Understanding high efficiency appliances is a bit of a gamble. You think you know what you are buying but once you are in the store, you realize that rather than comparing apples to apples, you are probably comparing apples to kittens. To guide you through this maze – and get you out of the clutches of the fast-talking sales associate – here are some commonly asked high-efficiency appliance questions and their answers.
Q: The clothes washer that I want to buy has an Energy Star label. This means it is a high-efficiency machine, right?
A: Wrong! The Consortium for Energy Efficiency (CEE) proves that the Energy Star rating is just a beginning. Just how many cubic feet of laundry can one kWh of electricity wash and dry? Federally mandated standards call for 1.26 while Energy Star demands 2.00. The three-tier CEE system goes as high as 2.40. This proves that the Energy Star label is a nice beginning but not the final destination on the road to superior efficiency.
Q: Does the size of a high-efficiency appliance have an impact on my savings?
A: Indeed, it does. The Natural Resources Defense Council (NRDC) recognizes that the efficiency of appliances is tied directly to their various sizes. Any appliance that is too big for your needs does not properly function or deliver the energy savings that you expect. In the alternative, a small high-efficiency washer will not save you any money if you spend your weekends doing 10 loads of laundry. Find a larger model that cuts the number of loads in half – or reduces them even further – to realize the savings.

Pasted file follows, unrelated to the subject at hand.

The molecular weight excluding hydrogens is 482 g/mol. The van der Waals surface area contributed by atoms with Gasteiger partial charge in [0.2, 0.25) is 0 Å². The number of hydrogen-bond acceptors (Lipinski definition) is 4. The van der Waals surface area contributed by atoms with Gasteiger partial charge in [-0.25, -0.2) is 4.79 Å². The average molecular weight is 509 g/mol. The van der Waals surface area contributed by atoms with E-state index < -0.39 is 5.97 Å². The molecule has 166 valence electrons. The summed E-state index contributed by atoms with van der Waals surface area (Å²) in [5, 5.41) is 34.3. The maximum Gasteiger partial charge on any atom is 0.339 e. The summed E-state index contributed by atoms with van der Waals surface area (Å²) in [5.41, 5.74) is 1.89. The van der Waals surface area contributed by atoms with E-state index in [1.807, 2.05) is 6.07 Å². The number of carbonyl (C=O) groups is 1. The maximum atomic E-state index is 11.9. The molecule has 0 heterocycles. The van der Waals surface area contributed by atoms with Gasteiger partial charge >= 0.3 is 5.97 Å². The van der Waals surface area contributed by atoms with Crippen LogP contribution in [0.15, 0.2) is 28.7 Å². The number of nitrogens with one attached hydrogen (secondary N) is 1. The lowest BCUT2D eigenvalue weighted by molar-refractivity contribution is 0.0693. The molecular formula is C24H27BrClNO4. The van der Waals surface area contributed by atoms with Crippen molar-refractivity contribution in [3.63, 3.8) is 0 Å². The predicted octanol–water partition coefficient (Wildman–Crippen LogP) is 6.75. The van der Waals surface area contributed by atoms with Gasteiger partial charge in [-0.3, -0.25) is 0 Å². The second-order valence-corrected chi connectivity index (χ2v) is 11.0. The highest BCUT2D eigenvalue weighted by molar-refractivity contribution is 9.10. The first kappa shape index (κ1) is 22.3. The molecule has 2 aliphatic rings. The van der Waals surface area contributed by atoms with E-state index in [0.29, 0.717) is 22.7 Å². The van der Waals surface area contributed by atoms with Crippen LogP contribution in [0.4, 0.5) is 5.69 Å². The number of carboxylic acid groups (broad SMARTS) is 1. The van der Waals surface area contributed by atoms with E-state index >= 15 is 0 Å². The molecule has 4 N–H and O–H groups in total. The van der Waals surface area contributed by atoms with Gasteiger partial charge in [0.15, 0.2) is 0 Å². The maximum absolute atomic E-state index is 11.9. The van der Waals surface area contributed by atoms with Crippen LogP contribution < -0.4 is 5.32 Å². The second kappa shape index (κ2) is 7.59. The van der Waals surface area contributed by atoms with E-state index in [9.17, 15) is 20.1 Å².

Q: Do two smaller high-efficiency appliances equal the savings realized by one big appliance?
A: Interestingly, they do not. For example, although a large refrigerator will use more energy than a small one, two small refrigerators – that have the same volume as the large fridge – still consume more electricity. Buying the right size for your family is of the utmost importance.
Q: Why are there so many options on high-efficiency washers?
A: The number of options is the key to unleashing the true effectiveness of the machine. Whereas the old washers pretty much dictated the temperature, amount of water and length of the cleaning cycle, the most efficient appliances give you the power of input. If you are washing lightly soiled clothes that you have soaked in water and detergent, you probably will not need a full hot wash cycle. A shortened warm or cold wash cycle should suffice.
Q: I know that using regular laundry detergent in my high-efficiency washing machine leads to too much sudsing. Can I just reduce the amount of detergent?
A: No. Although it sounds logical, Tide – one of the manufacturers of HE detergents – warns that cutting in half the recommended dosage of detergent actually leads to a reduction in cleaning agents. If you incur the expense of buying a high-efficiency washer, go ahead and invest in the proper detergents as well.